Nonprofit hospitals have been receiving bad press for suing poor patients who are unable to afford their bills. In some cases, hospitals are filing 20,000 lawsuits each year to garnish the wages of former patients with medical debt, even when patients qualified for financial assistance.
Keep in mind, many of these hospitals do not have to pay taxes because they are nonprofit institutions designed to help the poor and financially vulnerable.
Bad press, public outcry and pressure from U.S. Senator Charles Grassley (R-Iowa) have caused a few nonprofit hospitals to rethink their policies on debt collection. One of the hospitals is located in St. Joseph, Missouri. Mosaic Life Care, formerly known as Heartland Regional Medical Center, has vowed to cut back on the number of debt collection lawsuits targeting former patients. Under the new policies, debtors with past due medical bills can be evaluated for financial assistance during a grace period.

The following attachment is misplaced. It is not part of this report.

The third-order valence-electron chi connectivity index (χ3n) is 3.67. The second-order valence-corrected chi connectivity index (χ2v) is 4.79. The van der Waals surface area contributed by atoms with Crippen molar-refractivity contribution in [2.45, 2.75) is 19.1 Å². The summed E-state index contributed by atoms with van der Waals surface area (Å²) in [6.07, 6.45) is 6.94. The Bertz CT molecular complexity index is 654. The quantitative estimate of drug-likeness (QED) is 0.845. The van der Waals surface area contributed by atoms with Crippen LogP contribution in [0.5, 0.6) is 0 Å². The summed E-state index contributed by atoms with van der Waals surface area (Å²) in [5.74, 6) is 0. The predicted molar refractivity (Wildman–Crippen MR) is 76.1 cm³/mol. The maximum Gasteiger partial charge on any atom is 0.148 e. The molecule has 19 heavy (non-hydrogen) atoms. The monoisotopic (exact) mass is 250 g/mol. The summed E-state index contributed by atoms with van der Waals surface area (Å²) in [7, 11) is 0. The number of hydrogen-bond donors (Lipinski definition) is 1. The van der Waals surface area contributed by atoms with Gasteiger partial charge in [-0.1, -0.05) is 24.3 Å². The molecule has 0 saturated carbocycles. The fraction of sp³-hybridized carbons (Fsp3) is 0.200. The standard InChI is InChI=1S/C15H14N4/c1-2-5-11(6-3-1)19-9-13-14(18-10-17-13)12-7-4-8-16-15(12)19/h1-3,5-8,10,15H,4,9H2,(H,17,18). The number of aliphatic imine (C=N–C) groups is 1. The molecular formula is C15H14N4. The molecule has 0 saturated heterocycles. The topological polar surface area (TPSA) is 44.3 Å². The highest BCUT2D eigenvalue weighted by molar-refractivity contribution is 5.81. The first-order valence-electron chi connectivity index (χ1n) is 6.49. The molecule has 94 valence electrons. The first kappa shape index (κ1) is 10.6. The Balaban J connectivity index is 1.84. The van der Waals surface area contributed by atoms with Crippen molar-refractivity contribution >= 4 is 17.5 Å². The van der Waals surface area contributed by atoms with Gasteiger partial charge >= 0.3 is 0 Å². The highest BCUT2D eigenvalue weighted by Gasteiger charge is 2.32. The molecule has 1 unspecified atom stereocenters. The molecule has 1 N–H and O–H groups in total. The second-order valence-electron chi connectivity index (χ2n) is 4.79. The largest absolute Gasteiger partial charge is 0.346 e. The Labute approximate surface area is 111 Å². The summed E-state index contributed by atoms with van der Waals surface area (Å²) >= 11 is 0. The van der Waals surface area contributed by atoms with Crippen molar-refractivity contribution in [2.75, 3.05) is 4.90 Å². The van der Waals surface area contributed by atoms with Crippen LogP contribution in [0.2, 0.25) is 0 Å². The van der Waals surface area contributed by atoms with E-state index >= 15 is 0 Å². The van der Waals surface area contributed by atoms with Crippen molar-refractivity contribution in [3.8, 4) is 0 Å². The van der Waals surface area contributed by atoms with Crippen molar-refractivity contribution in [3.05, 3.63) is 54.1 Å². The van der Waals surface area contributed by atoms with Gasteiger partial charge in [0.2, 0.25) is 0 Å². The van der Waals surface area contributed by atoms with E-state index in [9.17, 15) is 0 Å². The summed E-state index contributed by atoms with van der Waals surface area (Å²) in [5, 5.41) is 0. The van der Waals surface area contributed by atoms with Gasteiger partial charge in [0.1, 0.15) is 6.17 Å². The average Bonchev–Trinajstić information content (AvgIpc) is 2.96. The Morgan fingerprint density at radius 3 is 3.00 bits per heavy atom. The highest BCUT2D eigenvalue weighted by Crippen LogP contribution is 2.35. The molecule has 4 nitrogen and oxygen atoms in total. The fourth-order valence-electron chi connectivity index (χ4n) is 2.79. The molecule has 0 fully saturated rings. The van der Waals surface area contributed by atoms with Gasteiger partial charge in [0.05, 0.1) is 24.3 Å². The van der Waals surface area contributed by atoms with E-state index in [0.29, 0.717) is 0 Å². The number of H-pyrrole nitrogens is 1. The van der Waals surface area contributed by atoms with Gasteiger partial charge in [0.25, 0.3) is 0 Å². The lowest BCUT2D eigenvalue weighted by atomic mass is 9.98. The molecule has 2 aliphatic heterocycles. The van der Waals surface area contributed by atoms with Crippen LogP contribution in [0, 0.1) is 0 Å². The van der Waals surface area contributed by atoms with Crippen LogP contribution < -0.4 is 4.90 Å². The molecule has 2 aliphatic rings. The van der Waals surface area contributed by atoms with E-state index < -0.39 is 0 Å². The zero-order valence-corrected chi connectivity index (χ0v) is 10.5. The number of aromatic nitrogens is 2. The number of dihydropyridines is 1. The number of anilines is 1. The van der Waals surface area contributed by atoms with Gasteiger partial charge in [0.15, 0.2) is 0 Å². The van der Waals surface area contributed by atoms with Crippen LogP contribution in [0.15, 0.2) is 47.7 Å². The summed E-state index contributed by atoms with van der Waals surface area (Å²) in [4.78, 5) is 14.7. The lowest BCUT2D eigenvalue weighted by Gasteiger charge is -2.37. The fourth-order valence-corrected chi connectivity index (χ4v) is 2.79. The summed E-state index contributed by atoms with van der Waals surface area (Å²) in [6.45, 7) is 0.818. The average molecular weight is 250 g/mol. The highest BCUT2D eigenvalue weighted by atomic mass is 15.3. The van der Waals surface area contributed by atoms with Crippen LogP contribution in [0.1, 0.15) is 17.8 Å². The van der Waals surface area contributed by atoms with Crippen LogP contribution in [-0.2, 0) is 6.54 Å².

Can IRS Rules Curb Nonprofit Hospital Debt Collection?
Mosaic Life Care is not the only nonprofit hospital making changes to its billing practices. Some nonprofit hospitals may be forced to change due to new IRS rules. Rules released by the IRS in 2014 might curb aggressive nonprofit hospital debt collection.
Part of the problem with many nonprofit hospitals is that they are not being proactive in letting patients know they qualify for financial assistance. Another issue is that the IRS has been lax on its enforcement of the new policies.
As a result, financially vulnerable patients end up paying many times the amount required. The IRS rules require nonprofit hospitals to post financial assistance policies on their websites. Nonprofit hospitals are also required to give patients written information on financial assistance policies.
The Kansas City bankruptcy attorneys at The Sader Law Firm can help people struggling with medical debt find solutions.